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Mizhikal Sakshi is melodramatic
Paresh C Palicha | June 23, 2008 12:11 IST
The line between something profound and pretentious is very thin. If we try to stretch the profundity more than what is absolutely necessary, then it is at risk of becoming pretentious.
Director Asok R Nath tries out this perilous task in his new Malayalam film Mizhikal Sakshi but fails to keep the balance of the film from tilting towards the pretentious. The plot may be intense and thought provoking, but it does not have the subtlety one desires from such a subject. It is melodramatic and languorous with halting dialogue delivery that seems to make us believe that this is an intellectually superior film.
This is the story of a mute Muslim mother, Kuniyamma [Sukumari] whose son, Syed Ahmed [Mohanlal] is awarded the death penalty after falsely being accused of bombing a train. With no means to support herself, Kuniyamma is reduced to begging outside a temple. Slowly, she ekes out a living in and around the temple's compound. The director may have used such an implausible scenario to hammer in the point of religious animosity and cynicism [or should we say hatred] between communities. But, it begins to jar after a while, though Sukumari gives a riveting performance.
A major portion of the first half [the present] is dedicated to Sukumari, showcasing her despair and anguish. Cholli Swamy [Kochu Preman], a nomadic Sanyasi also staying in the temple compound is her only help. In fact, he becomes the interpreter of her thought process for the audience.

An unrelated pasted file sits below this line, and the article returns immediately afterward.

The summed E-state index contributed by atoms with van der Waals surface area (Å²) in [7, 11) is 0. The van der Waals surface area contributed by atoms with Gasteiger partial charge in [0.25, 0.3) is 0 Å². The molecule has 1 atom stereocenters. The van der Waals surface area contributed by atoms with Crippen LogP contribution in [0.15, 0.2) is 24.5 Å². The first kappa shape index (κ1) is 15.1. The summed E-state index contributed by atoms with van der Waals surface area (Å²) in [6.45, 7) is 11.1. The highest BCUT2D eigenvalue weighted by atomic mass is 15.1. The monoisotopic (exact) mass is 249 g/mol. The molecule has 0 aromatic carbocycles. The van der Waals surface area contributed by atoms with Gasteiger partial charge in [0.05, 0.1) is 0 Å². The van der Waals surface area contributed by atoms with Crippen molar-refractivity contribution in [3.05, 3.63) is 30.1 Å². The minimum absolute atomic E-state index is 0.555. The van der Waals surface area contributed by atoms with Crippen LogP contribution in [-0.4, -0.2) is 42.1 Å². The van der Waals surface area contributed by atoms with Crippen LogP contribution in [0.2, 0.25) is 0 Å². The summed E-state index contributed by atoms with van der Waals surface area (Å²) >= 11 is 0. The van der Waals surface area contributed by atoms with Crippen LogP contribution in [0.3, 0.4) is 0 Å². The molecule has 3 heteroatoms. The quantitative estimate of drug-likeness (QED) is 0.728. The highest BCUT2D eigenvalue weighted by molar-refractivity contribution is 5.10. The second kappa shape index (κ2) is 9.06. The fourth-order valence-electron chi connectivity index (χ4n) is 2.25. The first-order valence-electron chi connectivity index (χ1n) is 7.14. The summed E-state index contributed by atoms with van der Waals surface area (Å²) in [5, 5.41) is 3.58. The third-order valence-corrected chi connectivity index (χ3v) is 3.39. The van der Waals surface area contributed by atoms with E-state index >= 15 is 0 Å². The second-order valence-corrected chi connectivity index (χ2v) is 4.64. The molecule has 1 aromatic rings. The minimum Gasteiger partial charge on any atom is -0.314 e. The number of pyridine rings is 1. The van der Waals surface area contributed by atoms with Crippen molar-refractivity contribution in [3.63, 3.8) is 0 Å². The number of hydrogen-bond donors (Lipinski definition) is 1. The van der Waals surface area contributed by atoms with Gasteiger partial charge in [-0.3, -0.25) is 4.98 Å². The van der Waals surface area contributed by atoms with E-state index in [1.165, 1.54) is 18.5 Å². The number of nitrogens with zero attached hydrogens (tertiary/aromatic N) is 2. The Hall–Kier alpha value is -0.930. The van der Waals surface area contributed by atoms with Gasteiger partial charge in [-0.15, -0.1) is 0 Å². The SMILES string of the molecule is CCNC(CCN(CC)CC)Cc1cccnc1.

The second half is the flashback showing how her son gets entangled in the legal web. The narrative somewhat picks up the pace when Mohanlal comes into the scene. A college professor by profession, he is shown as the moderate voice of Islam, giving correct interpretation of the Koran and dissuading youngsters from joining the fundamentalists. Tragedy strikes when he is wrongly accused of a crime based on incriminating data found on his computer. What no one knows is that his computer is also used by his cousin Firoze.
Most of the things and people shown in this movie are overt, sometimes reduced to caricatures. So, the onus is on the actors to put some life into the situations and win our empathy.
Sukumari wins our vote hands down on this count, though she is mute throughout the movie. Mohanlal is effortless and natural. Still, one wishes that his character had more meat.
We can find some parallels of Afzal Guru's life and the story of this film. But, melodramatic superficiality does not allow this film to rise above the mundane.
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